Cervical Cancer

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The incidence of adenocarcinoma of the cervix appears to be increasing relative to squamous cancers. Adenocarcinoma has a poorer prognosis at every stage when compared with squamous cancer, and the prognosis for adenosquamous cancer is poorer still. Adenocarcinomas tend to grow endophytically and, therefore, are often undetected until a larger tumor volume is present. The colposcopic findings for glandular disease are not as distinct as those for squamous lesions.

When atypical glandular cells of undetermined significance (AGUS) are diagnosed on Pap smear, the presence or absence of squamous intraepithelial lesion, adenocarcinoma in situ

or adenocarcinoma should be confirmed. The diagnosis of AGUS indicates changes in the glandular cells that exceed changes to be expected in a benign or reparative process but that are not abnormal enough to be clearly neoplastic. Colposcopic evaluation
with endocervical curettage should be performed; in perimenopausal and postmenopausal patients, an endometrial biopsy should also be obtained. The endometrium must also be assessed in patients with the finding of atypical glandular cells of unknown origin. In one study, percent of patients with endometrial cancer were found to have an AGUS Pap smear within the year before diagnosis.Approximately 80 percent of cervical cancers are squamous in origin, while 20 percent are adenomatous, mixed or metastatic to the cervix (Table 5). As with other malignant diseases, the presence of metastasis with cervical cancer (i.e., lymph node or renal involvement) indicates a poorer prognosis (Table 6). Close follow-up is necessary in any patient diagnosed with and treated for invasive cervical cancer. Cytologic screening is recommended at three-month intervals for the first two years after treatment and semiannually thereafter in patients with or without a cervix. Squamous cell cancer antigen and other proteins specific to cervical cancer are currently under investigation. These protein markers have been used to monitor therapy, detect recurrences and triage patients for intensive treatment protocols. The usefulness of these markers in diagnosis continues to be an area of active investigation.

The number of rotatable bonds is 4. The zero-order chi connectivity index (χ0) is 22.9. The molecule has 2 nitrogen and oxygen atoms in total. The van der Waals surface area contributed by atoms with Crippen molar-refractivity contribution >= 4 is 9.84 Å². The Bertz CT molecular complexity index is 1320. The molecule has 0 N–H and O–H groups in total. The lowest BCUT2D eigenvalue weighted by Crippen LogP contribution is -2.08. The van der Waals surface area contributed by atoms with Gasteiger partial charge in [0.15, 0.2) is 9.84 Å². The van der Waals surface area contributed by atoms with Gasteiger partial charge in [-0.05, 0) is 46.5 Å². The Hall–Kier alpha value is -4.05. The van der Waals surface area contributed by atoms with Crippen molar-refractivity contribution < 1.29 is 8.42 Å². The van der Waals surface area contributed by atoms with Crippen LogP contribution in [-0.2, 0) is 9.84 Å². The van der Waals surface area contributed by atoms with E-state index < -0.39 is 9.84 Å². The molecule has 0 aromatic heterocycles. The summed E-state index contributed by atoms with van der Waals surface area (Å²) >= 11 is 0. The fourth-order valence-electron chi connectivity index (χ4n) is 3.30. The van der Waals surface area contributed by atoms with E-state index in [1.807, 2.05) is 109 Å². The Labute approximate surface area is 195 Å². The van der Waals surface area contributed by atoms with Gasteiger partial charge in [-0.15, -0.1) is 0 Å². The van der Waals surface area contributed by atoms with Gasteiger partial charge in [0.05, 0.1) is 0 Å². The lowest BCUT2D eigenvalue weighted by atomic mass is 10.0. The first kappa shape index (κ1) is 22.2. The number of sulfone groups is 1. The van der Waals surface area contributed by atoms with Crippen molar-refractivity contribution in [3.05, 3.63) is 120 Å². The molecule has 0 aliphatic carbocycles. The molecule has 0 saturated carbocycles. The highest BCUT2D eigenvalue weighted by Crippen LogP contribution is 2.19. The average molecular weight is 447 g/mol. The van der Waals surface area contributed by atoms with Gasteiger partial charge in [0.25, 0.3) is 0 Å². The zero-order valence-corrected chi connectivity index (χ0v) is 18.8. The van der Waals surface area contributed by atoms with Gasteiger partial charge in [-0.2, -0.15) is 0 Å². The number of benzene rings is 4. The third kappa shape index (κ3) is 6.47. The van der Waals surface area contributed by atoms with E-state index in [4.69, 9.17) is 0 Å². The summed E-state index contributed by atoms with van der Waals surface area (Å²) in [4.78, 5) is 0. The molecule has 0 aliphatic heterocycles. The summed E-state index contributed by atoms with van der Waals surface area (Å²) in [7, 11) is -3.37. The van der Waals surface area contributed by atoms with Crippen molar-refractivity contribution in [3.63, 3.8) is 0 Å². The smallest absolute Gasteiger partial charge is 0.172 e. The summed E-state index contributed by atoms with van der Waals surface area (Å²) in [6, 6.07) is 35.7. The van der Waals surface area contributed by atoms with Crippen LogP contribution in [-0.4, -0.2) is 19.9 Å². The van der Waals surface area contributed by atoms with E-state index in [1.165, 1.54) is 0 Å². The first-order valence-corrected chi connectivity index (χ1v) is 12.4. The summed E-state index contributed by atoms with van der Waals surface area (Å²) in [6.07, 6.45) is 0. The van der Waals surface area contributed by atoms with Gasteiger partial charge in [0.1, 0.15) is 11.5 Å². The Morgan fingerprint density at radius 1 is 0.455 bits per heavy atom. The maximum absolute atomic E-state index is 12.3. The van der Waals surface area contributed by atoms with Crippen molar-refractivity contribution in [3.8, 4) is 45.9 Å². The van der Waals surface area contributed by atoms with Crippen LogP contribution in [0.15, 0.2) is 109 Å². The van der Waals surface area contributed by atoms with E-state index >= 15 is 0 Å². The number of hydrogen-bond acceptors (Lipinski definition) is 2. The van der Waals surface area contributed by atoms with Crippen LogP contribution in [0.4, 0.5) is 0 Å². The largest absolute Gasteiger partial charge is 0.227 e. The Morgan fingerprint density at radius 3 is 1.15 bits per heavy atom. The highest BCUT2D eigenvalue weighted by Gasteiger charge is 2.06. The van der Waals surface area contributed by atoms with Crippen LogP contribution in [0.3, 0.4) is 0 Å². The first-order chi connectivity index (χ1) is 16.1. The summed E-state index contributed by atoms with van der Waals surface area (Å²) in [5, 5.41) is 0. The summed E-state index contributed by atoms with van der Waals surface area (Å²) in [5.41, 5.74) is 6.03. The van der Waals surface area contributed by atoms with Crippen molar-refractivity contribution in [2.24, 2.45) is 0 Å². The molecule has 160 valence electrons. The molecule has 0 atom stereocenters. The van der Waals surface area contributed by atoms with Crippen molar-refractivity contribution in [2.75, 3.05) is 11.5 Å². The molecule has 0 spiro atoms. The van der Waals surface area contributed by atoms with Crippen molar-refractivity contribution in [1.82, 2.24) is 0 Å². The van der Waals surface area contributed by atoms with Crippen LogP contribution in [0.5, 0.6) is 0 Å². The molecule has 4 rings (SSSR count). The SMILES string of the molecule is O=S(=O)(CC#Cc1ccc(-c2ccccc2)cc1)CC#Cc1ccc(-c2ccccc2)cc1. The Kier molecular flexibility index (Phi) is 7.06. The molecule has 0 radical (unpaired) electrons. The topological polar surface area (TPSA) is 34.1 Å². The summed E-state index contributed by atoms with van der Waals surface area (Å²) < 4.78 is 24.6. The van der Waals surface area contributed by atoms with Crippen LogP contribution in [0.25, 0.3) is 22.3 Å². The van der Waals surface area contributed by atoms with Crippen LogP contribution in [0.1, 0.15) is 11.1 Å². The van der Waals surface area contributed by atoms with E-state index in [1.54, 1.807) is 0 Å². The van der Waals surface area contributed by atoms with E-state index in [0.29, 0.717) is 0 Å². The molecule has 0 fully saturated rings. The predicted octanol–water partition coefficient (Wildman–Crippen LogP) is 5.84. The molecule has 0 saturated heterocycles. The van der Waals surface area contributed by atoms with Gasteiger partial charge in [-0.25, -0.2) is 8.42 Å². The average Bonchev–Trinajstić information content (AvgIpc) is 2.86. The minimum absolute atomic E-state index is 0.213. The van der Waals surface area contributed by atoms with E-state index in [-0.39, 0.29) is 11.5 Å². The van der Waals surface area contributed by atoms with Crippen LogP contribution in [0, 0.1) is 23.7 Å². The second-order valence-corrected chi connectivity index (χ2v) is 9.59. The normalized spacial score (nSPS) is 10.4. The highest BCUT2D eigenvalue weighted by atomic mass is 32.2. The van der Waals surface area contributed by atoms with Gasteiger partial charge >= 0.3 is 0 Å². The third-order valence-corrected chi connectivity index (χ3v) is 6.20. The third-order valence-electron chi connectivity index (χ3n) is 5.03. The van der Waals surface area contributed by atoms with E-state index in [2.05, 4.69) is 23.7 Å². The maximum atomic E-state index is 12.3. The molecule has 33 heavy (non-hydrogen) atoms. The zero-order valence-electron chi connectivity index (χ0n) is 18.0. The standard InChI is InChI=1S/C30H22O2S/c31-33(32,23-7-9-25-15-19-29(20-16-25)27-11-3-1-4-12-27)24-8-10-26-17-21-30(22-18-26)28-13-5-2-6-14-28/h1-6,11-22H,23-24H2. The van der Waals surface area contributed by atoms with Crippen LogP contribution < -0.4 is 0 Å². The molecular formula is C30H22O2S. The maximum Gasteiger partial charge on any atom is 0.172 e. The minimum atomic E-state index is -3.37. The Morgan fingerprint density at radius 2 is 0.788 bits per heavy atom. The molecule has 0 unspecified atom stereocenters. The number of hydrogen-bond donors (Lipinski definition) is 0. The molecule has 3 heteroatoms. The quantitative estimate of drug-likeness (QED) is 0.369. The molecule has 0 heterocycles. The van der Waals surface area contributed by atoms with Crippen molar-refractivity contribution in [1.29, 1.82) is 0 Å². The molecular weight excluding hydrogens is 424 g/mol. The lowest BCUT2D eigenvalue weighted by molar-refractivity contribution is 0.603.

Prognosis and Follow-Up
Table 6 - Estimates of Four-Year Survival After Recommended Therapy
FIGO stage of disease Estimated four year survival after therapy (%)
Ia 94
Ib 79
II 39
III 26
IV 0

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